US researchers have concluded that there's little evidence to support the existence of the legendary Gräfenberg Spot - a bundle of nerves located in the front wall of the vagina which can supposedly cause the earth to move.
The team - led by urologist Dr Amichai Kilchevsky of Yale-New Haven Hospital - trawled "clinical trials, meeting abstracts, case reports, and review articles" published between 1950 and 2011, to identify "any valid objective data" indicating women really do have a turbo button.
The researchers' abstract - published in the Journal of Sexual Medicine - explains: "The literature cites dozens of trials that have attempted to confirm the existence of a G-spot using surveys, pathologic specimens, various imaging modalities, and biochemical markers.
"The surveys found that a majority of women believe a G-spot actually exists, although not all of the women who believed in it were able to locate it.
"Attempts to characterize vaginal innervation have shown some differences in nerve distribution across the vagina, although the findings have not proven to be universally reproducible.
"Furthermore, radiographic studies have been unable to demonstrate a unique entity, other than the clitoris, whose direct stimulation leads to vaginal orgasm."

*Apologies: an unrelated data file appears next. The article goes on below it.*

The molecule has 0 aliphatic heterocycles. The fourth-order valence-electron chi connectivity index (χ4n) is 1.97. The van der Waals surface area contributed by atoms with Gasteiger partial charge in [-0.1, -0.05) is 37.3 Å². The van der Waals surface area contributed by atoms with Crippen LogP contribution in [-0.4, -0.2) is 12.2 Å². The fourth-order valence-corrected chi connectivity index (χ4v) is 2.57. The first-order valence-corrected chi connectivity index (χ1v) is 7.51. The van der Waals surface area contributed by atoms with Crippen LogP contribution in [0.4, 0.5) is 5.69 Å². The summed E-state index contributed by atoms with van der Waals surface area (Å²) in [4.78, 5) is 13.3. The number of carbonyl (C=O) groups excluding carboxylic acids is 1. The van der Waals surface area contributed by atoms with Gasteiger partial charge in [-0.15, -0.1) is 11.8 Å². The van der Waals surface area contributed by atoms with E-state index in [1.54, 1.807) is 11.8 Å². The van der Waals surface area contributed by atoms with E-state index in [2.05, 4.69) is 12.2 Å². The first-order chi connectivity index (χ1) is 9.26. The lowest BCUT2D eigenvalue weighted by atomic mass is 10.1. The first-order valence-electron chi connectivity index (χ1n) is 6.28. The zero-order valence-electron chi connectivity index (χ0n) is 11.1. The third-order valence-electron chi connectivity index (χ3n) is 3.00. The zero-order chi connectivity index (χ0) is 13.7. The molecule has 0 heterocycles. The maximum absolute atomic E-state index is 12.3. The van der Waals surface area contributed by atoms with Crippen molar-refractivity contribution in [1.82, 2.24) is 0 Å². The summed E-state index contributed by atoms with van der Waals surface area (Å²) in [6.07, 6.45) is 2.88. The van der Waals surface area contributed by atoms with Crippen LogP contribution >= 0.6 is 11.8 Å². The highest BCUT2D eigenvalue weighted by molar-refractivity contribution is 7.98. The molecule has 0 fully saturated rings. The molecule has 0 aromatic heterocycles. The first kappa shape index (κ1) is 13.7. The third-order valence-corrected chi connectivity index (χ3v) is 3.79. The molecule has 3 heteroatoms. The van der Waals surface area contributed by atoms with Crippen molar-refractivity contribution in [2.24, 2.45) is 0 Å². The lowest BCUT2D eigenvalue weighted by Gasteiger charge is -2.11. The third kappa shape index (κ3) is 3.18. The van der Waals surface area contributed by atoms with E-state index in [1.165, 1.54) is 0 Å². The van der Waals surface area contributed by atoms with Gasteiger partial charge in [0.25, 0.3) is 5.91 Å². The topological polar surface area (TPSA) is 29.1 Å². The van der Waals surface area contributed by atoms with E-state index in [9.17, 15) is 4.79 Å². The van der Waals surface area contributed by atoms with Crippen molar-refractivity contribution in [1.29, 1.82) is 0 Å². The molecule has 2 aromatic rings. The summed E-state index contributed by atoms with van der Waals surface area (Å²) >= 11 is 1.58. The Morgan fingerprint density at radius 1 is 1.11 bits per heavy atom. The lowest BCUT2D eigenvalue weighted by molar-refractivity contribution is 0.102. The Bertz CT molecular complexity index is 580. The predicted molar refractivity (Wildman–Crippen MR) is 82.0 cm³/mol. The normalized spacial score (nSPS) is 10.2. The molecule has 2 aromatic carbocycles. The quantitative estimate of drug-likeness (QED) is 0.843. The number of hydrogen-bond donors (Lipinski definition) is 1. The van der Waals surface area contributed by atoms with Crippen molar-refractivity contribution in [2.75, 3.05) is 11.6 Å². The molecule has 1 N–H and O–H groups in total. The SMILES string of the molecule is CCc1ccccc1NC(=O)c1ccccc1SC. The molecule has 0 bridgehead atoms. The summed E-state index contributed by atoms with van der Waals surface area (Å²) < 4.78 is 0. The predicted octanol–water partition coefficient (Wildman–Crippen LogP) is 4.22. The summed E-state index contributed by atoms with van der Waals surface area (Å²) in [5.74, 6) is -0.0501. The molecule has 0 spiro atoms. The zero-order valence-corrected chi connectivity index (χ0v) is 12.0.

The sobering conclusion is that there's no "strong and consistent evidence for the existence of an anatomical site that could be related to the famed G-spot".
This finding backs a previous study by a King's College London team, who argued that the G-spot "may be a figment of women's imagination, encouraged by magazines and sex therapists".
They asked 1,800 women, all of them identical or non-identical twins, if they had a G-spot, on the assumption that "if one did exist, it would be expected that both identical twins, who have the same genes, would report having one".
However, the result was that "the identical twins were no more likely to share a G-spot than non-identical twins who share only half of their genes".
Team member professor Tim Spector said: "Women may argue that having a G-spot is due to diet or exercise, but in fact it is virtually impossible to find real traits.
"This is by far the biggest study ever carried out and shows fairly conclusively that the idea of a G-spot is subjective."
That two investigations have now thrown the G-spot into doubt is unlikely to impress the French. When King's College published its findings, gynaecologist Odile Buisson insisted that the results proved nothing more than we poor Brits were incapable of finding the G-spot in the 60 per cent of women who are indeed blessed with a vaginal pleasure switch.
Surgeon Pierre Foldes chipped in with: "The King's College study shows a lack of respect for what women say. The conclusions were completely erroneous because they were based solely on genetic observations. It is clear that in female sexuality there is a variability. It cannot be reduced to a yes or no or an on or off." ®